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FRI0127 Atherosclerosis and arterial disease in systemic lupus erythematosus
  1. J Frostegard1,
  2. E Svenungsson1,
  3. K Jensen-Urstad2,
  4. M Heimburger3,
  5. L Klareskog1,
  6. A Hamsten4,
  7. U De Faire5,
  8. J Witztum6
  1. 1Department of Rheumatology
  2. 2Department of Clinical Physiology
  3. 3Department of Rheumatology, Huddinge University Hospital, Stockholm, Sweden
  4. 4Department of Medicine
  5. 5Division of Cardiovascular-Epidemiology, Karolinska Hospital
  6. 6Department of Medicine, University of California San Diego, San Diego, USA

Abstract

Background Systemic lupus erythematosus (SLE) patients have increased morbidity and mortality in cardiovascular diseases. Whether this is caused by aggravated atherosclerosis has not been totally clarified. Since atherosclerosis recently has been shown to be an inflammatory disease it is important to study the inflammatory nature of SLE in this context. Furthermore the role of phospholipid antibodies and enhanced trombogenesis as well as the importance of other cardiovascular risk factors like LDL oxidation need to be studied in SLE patients.

Objectives To determine the cause of the enhanced risk of cardiovascular disease present in systemic lupus erythematosus.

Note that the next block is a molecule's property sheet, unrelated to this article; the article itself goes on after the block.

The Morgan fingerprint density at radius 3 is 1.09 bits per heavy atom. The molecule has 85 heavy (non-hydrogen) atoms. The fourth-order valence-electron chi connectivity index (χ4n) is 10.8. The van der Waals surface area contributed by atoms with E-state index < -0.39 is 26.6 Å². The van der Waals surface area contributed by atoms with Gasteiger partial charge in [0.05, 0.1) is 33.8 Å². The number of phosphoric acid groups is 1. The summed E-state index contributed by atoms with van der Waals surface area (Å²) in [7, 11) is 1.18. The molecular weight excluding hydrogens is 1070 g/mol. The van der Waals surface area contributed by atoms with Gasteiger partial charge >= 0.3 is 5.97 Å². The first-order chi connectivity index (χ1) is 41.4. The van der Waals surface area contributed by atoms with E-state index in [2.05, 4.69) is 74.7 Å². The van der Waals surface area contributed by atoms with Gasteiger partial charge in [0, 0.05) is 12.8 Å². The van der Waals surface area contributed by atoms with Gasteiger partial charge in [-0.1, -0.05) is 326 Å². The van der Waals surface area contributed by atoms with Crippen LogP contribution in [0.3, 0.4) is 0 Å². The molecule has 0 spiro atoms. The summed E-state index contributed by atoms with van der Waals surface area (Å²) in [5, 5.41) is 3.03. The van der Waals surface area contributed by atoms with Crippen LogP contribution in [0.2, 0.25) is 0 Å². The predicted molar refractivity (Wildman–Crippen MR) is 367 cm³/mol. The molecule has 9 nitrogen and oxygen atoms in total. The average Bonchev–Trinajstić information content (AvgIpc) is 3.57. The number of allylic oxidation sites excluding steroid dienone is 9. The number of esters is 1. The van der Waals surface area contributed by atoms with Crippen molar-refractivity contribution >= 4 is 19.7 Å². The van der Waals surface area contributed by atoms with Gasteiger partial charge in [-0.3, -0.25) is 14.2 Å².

Methods Twenty-six women (mean age 52 yrs) with SLE and a history of arterial disease (SLE cases) were compared with 26 age matched women with SLE but without manifest arterial disease (SLE controls) and 26 age matched population control women (population controls). Common carotid intima-media thickness (IMT) was measured by B-mode ultrasound as a surrogate measure of atherosclerosis. All were subject to clinical and laboratory evaluations with respect to known cardiovascular risk factors. A monoclonal antibody to oxLDL, EO6, was used to determine oxidation epitopes in LDL.

Results SLE cases had increased IMT as compared to population controls (IMT 0.66 mm ± 0.15 vs 0.59 ± 0.12, p = 0.037) while the IMT of SLE controls (0.60 mm ± 0.14) did not differ from that of population controls. Raised plasma concentrations of oxLDL- (p = 0.033); dyslipidemia with raised triglycerides (p < 0.001) and lipoprotein (a) (p = 0.002), and decreased HDL-cholesterol concentrations (p = 0.03); raised alfa-1-antitrypsin- (p = 0.002), antibodies to oxLDL (p < 0.001), lupus anticoagulant (p = 0.007) and homocysteine-levels (p = 0.03) discriminated between SLE cases and SLE controls. SLE cases had been subject to significantly higher cumulative prednisone dose than SLE controls (p = 0.04). Disease duration, smoking, blood pressure, BMI or diabetes mellitus did not differ significantly between the groups.

Conclusion We found that arterial disease in SLE is linked to aggravated atherosclerosis. However, unlike the situation in diabetes and hypertension, aggravated atherosclerosis was not present in SLE patients without signs of arterial disease. Dyslipidemia, systemic inflammation and raised concentrations of OxLDL, anti OxLDL antibodies, lupus anticoagulant and homocysteine distinguished women with SLE and arterial disease from both SLE controls and population controls.

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